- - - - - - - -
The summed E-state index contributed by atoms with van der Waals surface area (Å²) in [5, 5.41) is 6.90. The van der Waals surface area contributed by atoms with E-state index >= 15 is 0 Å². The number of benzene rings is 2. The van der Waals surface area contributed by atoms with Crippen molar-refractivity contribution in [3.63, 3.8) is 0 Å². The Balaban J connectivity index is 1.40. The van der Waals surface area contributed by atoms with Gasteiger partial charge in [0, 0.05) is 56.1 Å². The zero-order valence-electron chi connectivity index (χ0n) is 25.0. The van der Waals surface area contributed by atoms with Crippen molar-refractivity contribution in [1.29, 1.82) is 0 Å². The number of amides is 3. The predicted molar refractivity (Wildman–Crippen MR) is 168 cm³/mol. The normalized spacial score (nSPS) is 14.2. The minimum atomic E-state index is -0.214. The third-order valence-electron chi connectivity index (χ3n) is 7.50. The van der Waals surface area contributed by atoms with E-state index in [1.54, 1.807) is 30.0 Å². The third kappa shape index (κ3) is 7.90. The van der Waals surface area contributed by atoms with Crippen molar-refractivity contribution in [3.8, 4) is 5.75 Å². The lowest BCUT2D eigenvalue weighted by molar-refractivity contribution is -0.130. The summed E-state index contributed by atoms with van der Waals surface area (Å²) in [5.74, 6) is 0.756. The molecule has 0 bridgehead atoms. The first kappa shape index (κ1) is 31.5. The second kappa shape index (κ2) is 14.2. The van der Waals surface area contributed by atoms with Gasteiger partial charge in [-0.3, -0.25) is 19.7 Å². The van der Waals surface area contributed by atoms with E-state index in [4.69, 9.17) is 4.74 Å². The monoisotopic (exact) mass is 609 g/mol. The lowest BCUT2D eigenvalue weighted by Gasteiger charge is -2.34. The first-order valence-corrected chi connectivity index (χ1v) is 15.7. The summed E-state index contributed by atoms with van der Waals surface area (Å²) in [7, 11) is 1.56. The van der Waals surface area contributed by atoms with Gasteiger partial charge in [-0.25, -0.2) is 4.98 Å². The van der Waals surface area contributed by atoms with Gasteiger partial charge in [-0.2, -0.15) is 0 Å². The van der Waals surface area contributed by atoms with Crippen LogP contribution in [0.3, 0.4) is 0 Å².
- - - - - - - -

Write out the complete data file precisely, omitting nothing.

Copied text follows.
The summed E-state index contributed by atoms with van der Waals surface area (Å²) in [5, 5.41) is 6.90. The van der Waals surface area contributed by atoms with E-state index >= 15 is 0 Å². The number of benzene rings is 2. The van der Waals surface area contributed by atoms with Crippen molar-refractivity contribution in [3.63, 3.8) is 0 Å². The Balaban J connectivity index is 1.40. The van der Waals surface area contributed by atoms with Gasteiger partial charge in [0, 0.05) is 56.1 Å². The zero-order valence-electron chi connectivity index (χ0n) is 25.0. The van der Waals surface area contributed by atoms with Crippen molar-refractivity contribution in [1.29, 1.82) is 0 Å². The number of amides is 3. The predicted molar refractivity (Wildman–Crippen MR) is 168 cm³/mol. The normalized spacial score (nSPS) is 14.2. The minimum atomic E-state index is -0.214. The third-order valence-electron chi connectivity index (χ3n) is 7.50. The van der Waals surface area contributed by atoms with E-state index in [1.54, 1.807) is 30.0 Å². The third kappa shape index (κ3) is 7.90. The van der Waals surface area contributed by atoms with Crippen molar-refractivity contribution in [3.8, 4) is 5.75 Å². The lowest BCUT2D eigenvalue weighted by molar-refractivity contribution is -0.130. The summed E-state index contributed by atoms with van der Waals surface area (Å²) in [5.74, 6) is 0.756. The molecule has 0 bridgehead atoms. The first kappa shape index (κ1) is 31.5. The second kappa shape index (κ2) is 14.2. The van der Waals surface area contributed by atoms with Gasteiger partial charge in [-0.3, -0.25) is 19.7 Å². The van der Waals surface area contributed by atoms with E-state index in [4.69, 9.17) is 4.74 Å². The monoisotopic (exact) mass is 609 g/mol. The lowest BCUT2D eigenvalue weighted by Gasteiger charge is -2.34. The first-order valence-corrected chi connectivity index (χ1v) is 15.7. The summed E-state index contributed by atoms with van der Waals surface area (Å²) in [7, 11) is 1.56. The van der Waals surface area contributed by atoms with Gasteiger partial charge in [-0.25, -0.2) is 4.98 Å². The van der Waals surface area contributed by atoms with Gasteiger partial charge in [-0.2, -0.15) is 0 Å². The van der Waals surface area contributed by atoms with Crippen LogP contribution in [0.3, 0.4) is 0 Å².